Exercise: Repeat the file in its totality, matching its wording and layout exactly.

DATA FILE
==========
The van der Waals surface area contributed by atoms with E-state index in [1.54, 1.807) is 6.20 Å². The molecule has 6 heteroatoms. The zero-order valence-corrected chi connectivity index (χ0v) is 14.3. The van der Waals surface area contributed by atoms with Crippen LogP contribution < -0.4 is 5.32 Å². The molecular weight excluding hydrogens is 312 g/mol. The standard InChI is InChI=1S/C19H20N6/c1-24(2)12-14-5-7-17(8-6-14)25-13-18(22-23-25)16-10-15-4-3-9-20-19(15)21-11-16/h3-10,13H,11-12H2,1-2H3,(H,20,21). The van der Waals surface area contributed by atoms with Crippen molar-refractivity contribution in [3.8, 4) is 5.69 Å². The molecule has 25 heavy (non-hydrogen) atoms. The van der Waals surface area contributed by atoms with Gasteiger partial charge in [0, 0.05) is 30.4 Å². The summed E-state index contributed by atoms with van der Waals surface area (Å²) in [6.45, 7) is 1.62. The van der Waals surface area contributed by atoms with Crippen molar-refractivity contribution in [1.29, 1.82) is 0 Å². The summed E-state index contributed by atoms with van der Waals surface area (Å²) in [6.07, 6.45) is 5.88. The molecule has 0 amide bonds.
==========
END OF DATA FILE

The van der Waals surface area contributed by atoms with E-state index in [1.54, 1.807) is 6.20 Å². The molecule has 6 heteroatoms. The zero-order valence-corrected chi connectivity index (χ0v) is 14.3. The van der Waals surface area contributed by atoms with Crippen LogP contribution < -0.4 is 5.32 Å². The molecular weight excluding hydrogens is 312 g/mol. The standard InChI is InChI=1S/C19H20N6/c1-24(2)12-14-5-7-17(8-6-14)25-13-18(22-23-25)16-10-15-4-3-9-20-19(15)21-11-16/h3-10,13H,11-12H2,1-2H3,(H,20,21). The van der Waals surface area contributed by atoms with Crippen molar-refractivity contribution in [3.8, 4) is 5.69 Å². The molecule has 25 heavy (non-hydrogen) atoms. The van der Waals surface area contributed by atoms with Gasteiger partial charge in [0, 0.05) is 30.4 Å². The summed E-state index contributed by atoms with van der Waals surface area (Å²) in [6.45, 7) is 1.62. The van der Waals surface area contributed by atoms with Crippen molar-refractivity contribution in [1.29, 1.82) is 0 Å². The summed E-state index contributed by atoms with van der Waals surface area (Å²) in [6.07, 6.45) is 5.88. The molecule has 0 amide bonds.